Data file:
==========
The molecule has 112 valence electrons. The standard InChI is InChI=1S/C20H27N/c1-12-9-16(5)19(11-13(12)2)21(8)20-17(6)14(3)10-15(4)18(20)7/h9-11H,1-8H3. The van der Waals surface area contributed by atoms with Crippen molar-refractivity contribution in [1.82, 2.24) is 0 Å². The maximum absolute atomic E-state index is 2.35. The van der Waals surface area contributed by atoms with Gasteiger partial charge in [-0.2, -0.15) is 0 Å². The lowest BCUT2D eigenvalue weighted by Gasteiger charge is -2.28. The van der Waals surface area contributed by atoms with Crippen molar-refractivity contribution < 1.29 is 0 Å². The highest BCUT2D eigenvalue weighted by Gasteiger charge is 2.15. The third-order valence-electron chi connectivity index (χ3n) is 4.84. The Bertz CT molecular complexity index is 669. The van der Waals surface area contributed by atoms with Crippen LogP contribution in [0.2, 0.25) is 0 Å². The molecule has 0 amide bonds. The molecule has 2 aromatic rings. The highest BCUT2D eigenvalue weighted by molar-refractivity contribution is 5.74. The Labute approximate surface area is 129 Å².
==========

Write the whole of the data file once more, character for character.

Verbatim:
The molecule has 112 valence electrons. The standard InChI is InChI=1S/C20H27N/c1-12-9-16(5)19(11-13(12)2)21(8)20-17(6)14(3)10-15(4)18(20)7/h9-11H,1-8H3. The van der Waals surface area contributed by atoms with Crippen molar-refractivity contribution in [1.82, 2.24) is 0 Å². The maximum absolute atomic E-state index is 2.35. The van der Waals surface area contributed by atoms with Gasteiger partial charge in [-0.2, -0.15) is 0 Å². The lowest BCUT2D eigenvalue weighted by Gasteiger charge is -2.28. The van der Waals surface area contributed by atoms with Crippen molar-refractivity contribution < 1.29 is 0 Å². The highest BCUT2D eigenvalue weighted by Gasteiger charge is 2.15. The third-order valence-electron chi connectivity index (χ3n) is 4.84. The Bertz CT molecular complexity index is 669. The van der Waals surface area contributed by atoms with Crippen LogP contribution in [0.2, 0.25) is 0 Å². The molecule has 0 amide bonds. The molecule has 2 aromatic rings. The highest BCUT2D eigenvalue weighted by molar-refractivity contribution is 5.74. The Labute approximate surface area is 129 Å².